Now that the $1.35 trillion tax cut is law and the emotional hoopla surrounding its passage is over, a closer look at the unprecedented bill reveals what may be a startling paradox: The big supply-side impact of the marginal, long-term cuts to income-tax rates will probably be less than predicted, and the smaller, Keynesian kick of the front-loaded rebates and withholding will be greater than expected. To policymakers worried about the current downturn, the unexpected stimulus is good news. But for investors and businesspeople and even consumers looking out to the future, the tax bill may well be disappointing. It dribbles out tax cuts, skips years, and automatically reverses itself in 2011. This uncertainty undermines its macroeconomic benefits. Smaller, permanent, predictable tax cuts almost always have bigger effects on investments than larger, uncertain, and possibly temporary tax cuts. A better tax bill would have put the surplus to better economic purpose.
First, the good news on front-loading. Thanks to pressure from Treasury Secretary Paul H. O'Neill, a one-time rebate check will be in the mail starting in July for $600 to all married taxpayers and $300 for singles. This reflects a cut in the bottom income-tax bracket from 15% to 10%, retroactive to Jan. 1, and puts serious money in the hands of some 110 million taxpayers, most of them low- and middle-income taxpayers, who are likely to spend it. It also does so much earlier than expected and in a form--a check--that many will find conducive to spending. When you add in the one-percentage-point cut in all other brackets this year, effective July 1, that will show up in lower withholding payments by September, it is clear that Washington is generating a powerful $45 billion wave of stimulus for the third quarter. An additional $65 billion will be injected next year. Together with the dramatic cuts in interest rates by the Federal Reserve, the front-loaded tax cuts greatly help brake the downturn.
But the tax plan was supposed to do much more: sharply change incentives and stimulate growth, thereby providing more tax revenues to pay for defense, education, and Social Security and Medicare reform. Accomplishing this, of course, requires predictability and consistency. These factors are lacking in the tax legislation. The law says that after the one-percentage-point cut this year, top-bracket taxpayers must wait three years, until 2004, for a cut to 37.6%, then two years, until 2006, for a cut to 35%. And, believe it or not, the bill says everything automatically reverses in 2011, with the top rate jumping back up to 39.6%. This sunset provision also applies to the estate tax, which ends in 2010, only to revert back to current law (55% for estates over $1 million) in 2011. The marriage penalty returns as well. This uncertainty surrounding the tax code sharply reduces its effect on incentives. Will this scheme survive five Congresses and two Presidential elections intact? Perhaps. Will politicians running for Congress in 2008 extend the tax bill beyond 2010? Maybe. But who is actually going to make investment and spending plans based on it? How can people make plans to pass on their businesses or their financial assets to their children under these uncertain conditions? No wonder professional estate planners are telling their clients to be cautious about the tax bill.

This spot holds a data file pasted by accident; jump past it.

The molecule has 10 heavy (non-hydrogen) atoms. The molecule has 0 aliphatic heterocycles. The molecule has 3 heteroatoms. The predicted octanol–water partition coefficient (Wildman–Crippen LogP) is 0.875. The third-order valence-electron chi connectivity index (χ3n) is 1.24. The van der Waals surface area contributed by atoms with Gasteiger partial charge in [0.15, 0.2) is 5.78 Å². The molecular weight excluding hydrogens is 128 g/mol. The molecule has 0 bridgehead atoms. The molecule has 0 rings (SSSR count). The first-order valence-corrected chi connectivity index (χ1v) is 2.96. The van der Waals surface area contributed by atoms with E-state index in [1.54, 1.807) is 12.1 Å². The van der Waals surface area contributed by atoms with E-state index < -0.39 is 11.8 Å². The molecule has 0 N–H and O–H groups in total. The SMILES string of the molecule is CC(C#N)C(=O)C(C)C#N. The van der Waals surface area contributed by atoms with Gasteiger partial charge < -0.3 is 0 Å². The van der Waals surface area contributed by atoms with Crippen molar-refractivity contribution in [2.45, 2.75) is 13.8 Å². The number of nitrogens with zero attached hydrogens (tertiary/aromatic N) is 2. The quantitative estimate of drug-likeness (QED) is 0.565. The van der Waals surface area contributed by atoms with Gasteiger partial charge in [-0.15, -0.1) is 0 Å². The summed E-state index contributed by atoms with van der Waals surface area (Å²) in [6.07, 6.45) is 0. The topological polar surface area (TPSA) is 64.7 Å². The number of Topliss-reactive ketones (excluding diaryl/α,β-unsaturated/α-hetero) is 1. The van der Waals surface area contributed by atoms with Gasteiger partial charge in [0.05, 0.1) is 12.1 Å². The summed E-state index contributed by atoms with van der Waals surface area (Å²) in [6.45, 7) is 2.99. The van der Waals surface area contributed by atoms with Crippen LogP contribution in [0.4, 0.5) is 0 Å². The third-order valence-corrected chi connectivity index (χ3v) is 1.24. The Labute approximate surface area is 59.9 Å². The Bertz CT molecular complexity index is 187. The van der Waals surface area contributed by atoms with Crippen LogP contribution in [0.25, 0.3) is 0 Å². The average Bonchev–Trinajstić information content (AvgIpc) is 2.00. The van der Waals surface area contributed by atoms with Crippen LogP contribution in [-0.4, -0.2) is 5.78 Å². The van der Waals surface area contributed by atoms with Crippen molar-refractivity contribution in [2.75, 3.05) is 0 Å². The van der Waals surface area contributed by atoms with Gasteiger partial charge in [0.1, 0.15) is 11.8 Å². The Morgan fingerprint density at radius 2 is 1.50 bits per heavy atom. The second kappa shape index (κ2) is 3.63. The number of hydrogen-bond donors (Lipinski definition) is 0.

The great surprise of the Bush tax bill is that at the bottom end, it delivers. But at the top, where investment decisions are made, is a huge question mark. As Washington politicians celebrate their tax-cut victory, economic decision makers may soon discover it changes their lives very little, if at all. Indeed, with all the phasing in and out of tax cuts and grab bag of credits based on the vagaries of political winds, the bill itself may make doing business and planning a family's financial future more confusing and difficult.